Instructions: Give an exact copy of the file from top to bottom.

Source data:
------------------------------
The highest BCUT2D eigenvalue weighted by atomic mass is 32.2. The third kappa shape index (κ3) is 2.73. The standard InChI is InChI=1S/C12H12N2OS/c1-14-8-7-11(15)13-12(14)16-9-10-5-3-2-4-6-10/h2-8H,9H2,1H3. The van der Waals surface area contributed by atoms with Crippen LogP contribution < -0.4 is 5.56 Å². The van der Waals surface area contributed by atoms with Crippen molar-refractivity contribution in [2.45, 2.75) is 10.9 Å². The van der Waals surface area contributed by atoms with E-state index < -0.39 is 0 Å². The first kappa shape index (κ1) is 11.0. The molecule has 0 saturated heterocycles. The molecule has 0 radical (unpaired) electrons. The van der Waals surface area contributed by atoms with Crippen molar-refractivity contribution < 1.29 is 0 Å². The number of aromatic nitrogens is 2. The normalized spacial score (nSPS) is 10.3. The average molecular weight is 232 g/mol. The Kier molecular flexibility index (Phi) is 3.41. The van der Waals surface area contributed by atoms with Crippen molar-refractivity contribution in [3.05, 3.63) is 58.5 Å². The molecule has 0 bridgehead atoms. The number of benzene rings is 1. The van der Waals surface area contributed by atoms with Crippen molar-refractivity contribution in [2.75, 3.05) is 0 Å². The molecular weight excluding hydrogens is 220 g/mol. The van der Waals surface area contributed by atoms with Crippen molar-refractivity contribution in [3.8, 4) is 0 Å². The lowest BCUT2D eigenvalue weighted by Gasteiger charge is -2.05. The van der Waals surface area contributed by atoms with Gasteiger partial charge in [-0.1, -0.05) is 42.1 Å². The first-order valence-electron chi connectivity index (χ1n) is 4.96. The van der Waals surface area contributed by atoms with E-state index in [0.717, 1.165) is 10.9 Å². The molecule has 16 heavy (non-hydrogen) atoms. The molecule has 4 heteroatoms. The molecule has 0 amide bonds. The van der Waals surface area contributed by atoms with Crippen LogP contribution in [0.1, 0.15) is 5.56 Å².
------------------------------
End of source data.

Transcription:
The highest BCUT2D eigenvalue weighted by atomic mass is 32.2. The third kappa shape index (κ3) is 2.73. The standard InChI is InChI=1S/C12H12N2OS/c1-14-8-7-11(15)13-12(14)16-9-10-5-3-2-4-6-10/h2-8H,9H2,1H3. The van der Waals surface area contributed by atoms with Crippen LogP contribution < -0.4 is 5.56 Å². The van der Waals surface area contributed by atoms with Crippen molar-refractivity contribution in [2.45, 2.75) is 10.9 Å². The van der Waals surface area contributed by atoms with E-state index < -0.39 is 0 Å². The first kappa shape index (κ1) is 11.0. The molecule has 0 saturated heterocycles. The molecule has 0 radical (unpaired) electrons. The van der Waals surface area contributed by atoms with Crippen molar-refractivity contribution < 1.29 is 0 Å². The number of aromatic nitrogens is 2. The normalized spacial score (nSPS) is 10.3. The average molecular weight is 232 g/mol. The Kier molecular flexibility index (Phi) is 3.41. The van der Waals surface area contributed by atoms with Crippen molar-refractivity contribution in [3.05, 3.63) is 58.5 Å². The molecule has 0 bridgehead atoms. The number of benzene rings is 1. The van der Waals surface area contributed by atoms with Crippen molar-refractivity contribution in [2.75, 3.05) is 0 Å². The molecular weight excluding hydrogens is 220 g/mol. The van der Waals surface area contributed by atoms with Crippen molar-refractivity contribution in [3.8, 4) is 0 Å². The lowest BCUT2D eigenvalue weighted by Gasteiger charge is -2.05. The van der Waals surface area contributed by atoms with Gasteiger partial charge in [-0.1, -0.05) is 42.1 Å². The first-order valence-electron chi connectivity index (χ1n) is 4.96. The van der Waals surface area contributed by atoms with E-state index in [0.717, 1.165) is 10.9 Å². The molecule has 16 heavy (non-hydrogen) atoms. The molecule has 4 heteroatoms. The molecule has 0 amide bonds. The van der Waals surface area contributed by atoms with Crippen LogP contribution in [0.1, 0.15) is 5.56 Å².